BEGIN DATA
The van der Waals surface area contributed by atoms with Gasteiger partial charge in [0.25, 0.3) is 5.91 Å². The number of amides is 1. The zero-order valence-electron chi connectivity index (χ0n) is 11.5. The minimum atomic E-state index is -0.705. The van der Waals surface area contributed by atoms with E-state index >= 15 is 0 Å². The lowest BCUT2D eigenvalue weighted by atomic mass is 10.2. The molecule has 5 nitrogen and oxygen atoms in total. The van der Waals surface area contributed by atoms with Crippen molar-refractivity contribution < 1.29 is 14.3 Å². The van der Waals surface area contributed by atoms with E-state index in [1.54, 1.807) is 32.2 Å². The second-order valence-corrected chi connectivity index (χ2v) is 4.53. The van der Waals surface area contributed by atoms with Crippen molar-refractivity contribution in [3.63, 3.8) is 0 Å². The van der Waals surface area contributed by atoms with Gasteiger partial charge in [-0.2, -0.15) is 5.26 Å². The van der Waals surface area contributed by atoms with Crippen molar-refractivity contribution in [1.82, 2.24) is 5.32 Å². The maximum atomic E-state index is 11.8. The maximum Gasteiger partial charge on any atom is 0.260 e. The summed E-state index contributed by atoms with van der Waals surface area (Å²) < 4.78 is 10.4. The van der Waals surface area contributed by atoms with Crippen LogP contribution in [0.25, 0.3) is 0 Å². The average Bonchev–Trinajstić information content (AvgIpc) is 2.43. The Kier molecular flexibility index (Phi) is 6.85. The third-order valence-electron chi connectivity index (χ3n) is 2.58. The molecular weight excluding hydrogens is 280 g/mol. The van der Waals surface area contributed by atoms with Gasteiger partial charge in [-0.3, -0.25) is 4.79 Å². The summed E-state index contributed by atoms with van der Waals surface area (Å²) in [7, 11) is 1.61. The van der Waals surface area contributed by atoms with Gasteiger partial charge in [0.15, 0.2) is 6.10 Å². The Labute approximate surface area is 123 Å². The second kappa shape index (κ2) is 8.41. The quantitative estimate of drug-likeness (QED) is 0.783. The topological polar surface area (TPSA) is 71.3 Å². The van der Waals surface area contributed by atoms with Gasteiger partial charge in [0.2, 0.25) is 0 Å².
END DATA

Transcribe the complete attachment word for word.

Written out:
The van der Waals surface area contributed by atoms with Gasteiger partial charge in [0.25, 0.3) is 5.91 Å². The number of amides is 1. The zero-order valence-electron chi connectivity index (χ0n) is 11.5. The minimum atomic E-state index is -0.705. The van der Waals surface area contributed by atoms with E-state index >= 15 is 0 Å². The lowest BCUT2D eigenvalue weighted by atomic mass is 10.2. The molecule has 5 nitrogen and oxygen atoms in total. The van der Waals surface area contributed by atoms with Crippen molar-refractivity contribution < 1.29 is 14.3 Å². The van der Waals surface area contributed by atoms with E-state index in [1.54, 1.807) is 32.2 Å². The second-order valence-corrected chi connectivity index (χ2v) is 4.53. The van der Waals surface area contributed by atoms with Crippen molar-refractivity contribution in [3.63, 3.8) is 0 Å². The van der Waals surface area contributed by atoms with Gasteiger partial charge in [-0.2, -0.15) is 5.26 Å². The van der Waals surface area contributed by atoms with Crippen molar-refractivity contribution in [1.82, 2.24) is 5.32 Å². The maximum atomic E-state index is 11.8. The maximum Gasteiger partial charge on any atom is 0.260 e. The summed E-state index contributed by atoms with van der Waals surface area (Å²) < 4.78 is 10.4. The van der Waals surface area contributed by atoms with Crippen LogP contribution in [0.25, 0.3) is 0 Å². The average Bonchev–Trinajstić information content (AvgIpc) is 2.43. The Kier molecular flexibility index (Phi) is 6.85. The third-order valence-electron chi connectivity index (χ3n) is 2.58. The molecular weight excluding hydrogens is 280 g/mol. The van der Waals surface area contributed by atoms with Gasteiger partial charge in [-0.3, -0.25) is 4.79 Å². The summed E-state index contributed by atoms with van der Waals surface area (Å²) in [7, 11) is 1.61. The van der Waals surface area contributed by atoms with Gasteiger partial charge in [0.15, 0.2) is 6.10 Å². The Labute approximate surface area is 123 Å². The second kappa shape index (κ2) is 8.41. The quantitative estimate of drug-likeness (QED) is 0.783. The topological polar surface area (TPSA) is 71.3 Å². The van der Waals surface area contributed by atoms with Gasteiger partial charge in [0.2, 0.25) is 0 Å².